If you've sneaked a peek at your 401(k) plan or IRA account values recently, it was likely a feel-good (or feel much better) experience. The epic 8-year-old bull market has sent the S&P 500 up more than 300 percent from its March 2009 low and plumped up our collective retirement prospects.
Not to be a total killjoy, but the endorphin kick from staring at fatter account balances could also be triggering some dangerous retirement magical thinking.
More than 80 percent of workers recently surveyed by BlackRock expect their retirement account returns will continue to match or exceed the returns of the past.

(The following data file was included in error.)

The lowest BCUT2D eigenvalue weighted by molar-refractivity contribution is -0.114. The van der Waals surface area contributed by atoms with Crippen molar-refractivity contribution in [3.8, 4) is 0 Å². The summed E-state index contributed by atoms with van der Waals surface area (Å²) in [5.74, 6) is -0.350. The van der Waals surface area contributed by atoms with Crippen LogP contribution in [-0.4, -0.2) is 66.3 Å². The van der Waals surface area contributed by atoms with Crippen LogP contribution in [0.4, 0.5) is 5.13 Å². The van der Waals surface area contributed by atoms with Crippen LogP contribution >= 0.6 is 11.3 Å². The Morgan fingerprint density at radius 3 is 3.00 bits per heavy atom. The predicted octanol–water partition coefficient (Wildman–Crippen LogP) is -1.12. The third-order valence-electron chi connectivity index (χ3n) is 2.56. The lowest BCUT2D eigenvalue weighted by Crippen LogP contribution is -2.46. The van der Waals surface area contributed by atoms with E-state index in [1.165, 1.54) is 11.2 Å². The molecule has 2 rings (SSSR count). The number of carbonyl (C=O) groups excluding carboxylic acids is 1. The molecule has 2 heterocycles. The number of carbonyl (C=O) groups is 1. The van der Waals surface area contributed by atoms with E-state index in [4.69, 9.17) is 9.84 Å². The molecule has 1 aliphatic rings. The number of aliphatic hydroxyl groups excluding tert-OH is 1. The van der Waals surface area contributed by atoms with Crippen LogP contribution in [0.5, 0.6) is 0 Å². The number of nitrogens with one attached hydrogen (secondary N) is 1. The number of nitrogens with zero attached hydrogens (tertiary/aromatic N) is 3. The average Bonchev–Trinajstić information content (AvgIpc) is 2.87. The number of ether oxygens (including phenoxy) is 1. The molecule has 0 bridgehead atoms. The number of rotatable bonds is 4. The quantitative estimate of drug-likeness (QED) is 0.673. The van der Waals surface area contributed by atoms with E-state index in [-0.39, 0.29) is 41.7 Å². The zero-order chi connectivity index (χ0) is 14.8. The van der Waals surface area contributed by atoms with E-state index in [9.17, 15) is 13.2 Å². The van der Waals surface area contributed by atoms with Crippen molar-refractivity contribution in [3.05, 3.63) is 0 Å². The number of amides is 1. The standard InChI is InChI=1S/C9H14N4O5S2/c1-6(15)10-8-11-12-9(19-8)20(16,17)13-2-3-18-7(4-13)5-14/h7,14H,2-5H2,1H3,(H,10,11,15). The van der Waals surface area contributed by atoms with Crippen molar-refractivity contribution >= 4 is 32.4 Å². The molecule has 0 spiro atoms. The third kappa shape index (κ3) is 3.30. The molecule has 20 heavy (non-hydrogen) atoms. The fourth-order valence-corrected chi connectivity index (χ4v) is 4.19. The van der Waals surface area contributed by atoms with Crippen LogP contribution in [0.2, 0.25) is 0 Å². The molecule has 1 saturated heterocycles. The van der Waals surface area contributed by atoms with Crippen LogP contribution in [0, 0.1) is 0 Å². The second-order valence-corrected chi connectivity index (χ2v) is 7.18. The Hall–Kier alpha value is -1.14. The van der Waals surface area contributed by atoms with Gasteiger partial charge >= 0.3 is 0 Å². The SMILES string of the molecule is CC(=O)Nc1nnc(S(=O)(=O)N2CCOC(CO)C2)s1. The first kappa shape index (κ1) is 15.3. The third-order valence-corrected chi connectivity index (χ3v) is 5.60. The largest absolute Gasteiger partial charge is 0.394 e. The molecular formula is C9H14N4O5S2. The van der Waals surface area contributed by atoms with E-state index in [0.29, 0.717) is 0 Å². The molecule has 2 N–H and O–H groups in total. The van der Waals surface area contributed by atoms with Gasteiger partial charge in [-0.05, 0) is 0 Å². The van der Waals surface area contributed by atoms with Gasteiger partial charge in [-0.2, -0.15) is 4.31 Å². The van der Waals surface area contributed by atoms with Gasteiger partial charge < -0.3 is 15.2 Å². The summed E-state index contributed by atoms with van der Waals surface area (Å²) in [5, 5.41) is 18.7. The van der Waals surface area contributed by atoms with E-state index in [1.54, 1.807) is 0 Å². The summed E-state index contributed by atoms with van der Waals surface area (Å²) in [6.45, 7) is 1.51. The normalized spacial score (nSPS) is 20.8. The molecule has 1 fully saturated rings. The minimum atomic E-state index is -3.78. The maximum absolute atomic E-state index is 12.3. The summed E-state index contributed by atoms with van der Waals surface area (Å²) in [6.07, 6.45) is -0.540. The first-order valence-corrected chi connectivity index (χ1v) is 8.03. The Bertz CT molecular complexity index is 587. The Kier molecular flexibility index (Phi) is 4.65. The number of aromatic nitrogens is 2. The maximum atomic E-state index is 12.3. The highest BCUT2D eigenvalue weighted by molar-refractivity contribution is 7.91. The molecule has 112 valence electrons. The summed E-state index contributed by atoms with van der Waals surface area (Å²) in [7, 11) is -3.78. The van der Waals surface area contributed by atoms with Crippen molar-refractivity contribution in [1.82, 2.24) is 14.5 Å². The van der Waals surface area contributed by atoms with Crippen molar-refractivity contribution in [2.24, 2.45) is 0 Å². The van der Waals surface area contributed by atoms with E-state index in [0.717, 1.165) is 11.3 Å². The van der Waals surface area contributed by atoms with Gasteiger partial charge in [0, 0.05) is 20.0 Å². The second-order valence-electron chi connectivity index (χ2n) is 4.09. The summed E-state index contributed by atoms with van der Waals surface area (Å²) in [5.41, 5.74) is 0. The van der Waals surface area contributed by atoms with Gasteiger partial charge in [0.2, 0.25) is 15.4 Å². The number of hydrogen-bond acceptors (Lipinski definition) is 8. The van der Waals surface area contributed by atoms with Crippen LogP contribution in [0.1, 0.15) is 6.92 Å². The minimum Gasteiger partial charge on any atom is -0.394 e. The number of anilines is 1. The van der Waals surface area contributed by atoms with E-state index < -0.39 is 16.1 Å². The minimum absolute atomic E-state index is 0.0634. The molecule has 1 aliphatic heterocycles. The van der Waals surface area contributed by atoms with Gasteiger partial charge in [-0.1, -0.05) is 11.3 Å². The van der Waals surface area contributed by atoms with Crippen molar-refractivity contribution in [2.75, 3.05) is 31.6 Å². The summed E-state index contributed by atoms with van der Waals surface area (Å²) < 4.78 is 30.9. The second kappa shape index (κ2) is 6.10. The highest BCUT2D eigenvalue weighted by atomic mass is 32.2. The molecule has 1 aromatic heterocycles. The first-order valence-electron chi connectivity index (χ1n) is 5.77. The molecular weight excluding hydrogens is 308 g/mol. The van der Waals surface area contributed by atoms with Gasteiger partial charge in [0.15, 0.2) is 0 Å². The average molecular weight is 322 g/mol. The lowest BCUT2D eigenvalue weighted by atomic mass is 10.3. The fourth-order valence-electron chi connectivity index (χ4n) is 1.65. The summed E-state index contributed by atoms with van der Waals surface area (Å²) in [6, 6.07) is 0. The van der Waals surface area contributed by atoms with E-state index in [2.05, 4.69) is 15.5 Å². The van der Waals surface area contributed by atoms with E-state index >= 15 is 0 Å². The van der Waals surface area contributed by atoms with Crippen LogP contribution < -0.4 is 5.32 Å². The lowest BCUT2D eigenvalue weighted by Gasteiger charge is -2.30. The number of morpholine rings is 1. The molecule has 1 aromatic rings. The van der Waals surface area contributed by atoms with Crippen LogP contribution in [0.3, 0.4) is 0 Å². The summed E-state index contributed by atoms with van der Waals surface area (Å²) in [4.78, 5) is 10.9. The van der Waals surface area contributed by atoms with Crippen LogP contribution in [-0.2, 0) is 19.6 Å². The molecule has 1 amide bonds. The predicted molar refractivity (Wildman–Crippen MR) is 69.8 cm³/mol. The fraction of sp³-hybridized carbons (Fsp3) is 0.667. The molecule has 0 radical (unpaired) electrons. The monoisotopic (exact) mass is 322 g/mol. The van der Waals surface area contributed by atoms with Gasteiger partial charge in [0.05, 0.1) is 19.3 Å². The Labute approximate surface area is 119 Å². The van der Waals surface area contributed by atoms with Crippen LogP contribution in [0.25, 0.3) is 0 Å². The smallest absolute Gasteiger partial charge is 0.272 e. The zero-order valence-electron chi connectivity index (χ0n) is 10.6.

That's a tall order.
The 19.5 percent annualized rate of return for the S&P 500 during this bull market is already nearly double the 10 percent long-term norm going back to 1926. And even 10 percent is asking too much given where valuations are today and the long odds that there's some magic economic growth potion that can support valuations moving a lot higher. A host of heavy-hitter investment firms, including BlackRock, GMO and AQR are on the record that over the next 10 years returns could be less than half their long-term average.
And bonds aren't going to be able to keep up either.